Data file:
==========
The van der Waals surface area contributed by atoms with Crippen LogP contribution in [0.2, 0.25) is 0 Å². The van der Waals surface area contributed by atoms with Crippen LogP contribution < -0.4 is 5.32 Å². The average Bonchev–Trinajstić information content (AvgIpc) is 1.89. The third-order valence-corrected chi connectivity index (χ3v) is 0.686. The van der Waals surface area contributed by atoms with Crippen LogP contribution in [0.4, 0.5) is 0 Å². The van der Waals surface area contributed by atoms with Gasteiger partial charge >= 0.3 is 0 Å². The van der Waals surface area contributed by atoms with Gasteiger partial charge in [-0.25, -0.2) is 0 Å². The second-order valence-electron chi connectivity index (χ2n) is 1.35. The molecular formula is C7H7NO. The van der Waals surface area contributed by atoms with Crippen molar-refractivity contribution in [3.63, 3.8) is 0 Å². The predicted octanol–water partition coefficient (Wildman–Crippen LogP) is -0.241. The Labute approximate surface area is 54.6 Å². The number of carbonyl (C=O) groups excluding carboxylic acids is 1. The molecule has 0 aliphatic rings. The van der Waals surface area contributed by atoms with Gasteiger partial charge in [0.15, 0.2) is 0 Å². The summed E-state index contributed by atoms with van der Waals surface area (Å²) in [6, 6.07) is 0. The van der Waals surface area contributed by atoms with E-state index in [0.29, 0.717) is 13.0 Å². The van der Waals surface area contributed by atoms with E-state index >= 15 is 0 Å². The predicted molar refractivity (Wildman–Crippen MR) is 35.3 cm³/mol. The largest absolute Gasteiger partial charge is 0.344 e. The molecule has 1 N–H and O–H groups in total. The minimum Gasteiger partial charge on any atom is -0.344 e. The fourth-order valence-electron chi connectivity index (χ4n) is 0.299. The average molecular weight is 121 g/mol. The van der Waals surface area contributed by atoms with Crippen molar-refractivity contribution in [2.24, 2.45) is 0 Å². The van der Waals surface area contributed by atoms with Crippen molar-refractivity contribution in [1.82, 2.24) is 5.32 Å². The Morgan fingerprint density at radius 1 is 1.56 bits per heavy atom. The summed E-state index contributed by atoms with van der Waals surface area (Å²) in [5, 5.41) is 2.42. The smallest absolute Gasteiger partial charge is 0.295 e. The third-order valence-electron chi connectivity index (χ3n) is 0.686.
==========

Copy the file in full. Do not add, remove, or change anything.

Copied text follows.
The van der Waals surface area contributed by atoms with Crippen LogP contribution in [0.2, 0.25) is 0 Å². The van der Waals surface area contributed by atoms with Crippen LogP contribution < -0.4 is 5.32 Å². The average Bonchev–Trinajstić information content (AvgIpc) is 1.89. The third-order valence-corrected chi connectivity index (χ3v) is 0.686. The van der Waals surface area contributed by atoms with Crippen LogP contribution in [0.4, 0.5) is 0 Å². The van der Waals surface area contributed by atoms with Gasteiger partial charge >= 0.3 is 0 Å². The van der Waals surface area contributed by atoms with Gasteiger partial charge in [-0.25, -0.2) is 0 Å². The second-order valence-electron chi connectivity index (χ2n) is 1.35. The molecular formula is C7H7NO. The van der Waals surface area contributed by atoms with Crippen molar-refractivity contribution in [3.63, 3.8) is 0 Å². The predicted octanol–water partition coefficient (Wildman–Crippen LogP) is -0.241. The Labute approximate surface area is 54.6 Å². The number of carbonyl (C=O) groups excluding carboxylic acids is 1. The molecule has 0 aliphatic rings. The van der Waals surface area contributed by atoms with Gasteiger partial charge in [0.15, 0.2) is 0 Å². The summed E-state index contributed by atoms with van der Waals surface area (Å²) in [6, 6.07) is 0. The van der Waals surface area contributed by atoms with E-state index in [0.29, 0.717) is 13.0 Å². The van der Waals surface area contributed by atoms with E-state index >= 15 is 0 Å². The predicted molar refractivity (Wildman–Crippen MR) is 35.3 cm³/mol. The largest absolute Gasteiger partial charge is 0.344 e. The molecule has 1 N–H and O–H groups in total. The minimum Gasteiger partial charge on any atom is -0.344 e. The fourth-order valence-electron chi connectivity index (χ4n) is 0.299. The average molecular weight is 121 g/mol. The van der Waals surface area contributed by atoms with Crippen molar-refractivity contribution in [2.24, 2.45) is 0 Å². The van der Waals surface area contributed by atoms with Crippen molar-refractivity contribution in [1.82, 2.24) is 5.32 Å². The Morgan fingerprint density at radius 1 is 1.56 bits per heavy atom. The summed E-state index contributed by atoms with van der Waals surface area (Å²) in [5, 5.41) is 2.42. The smallest absolute Gasteiger partial charge is 0.295 e. The third-order valence-electron chi connectivity index (χ3n) is 0.686.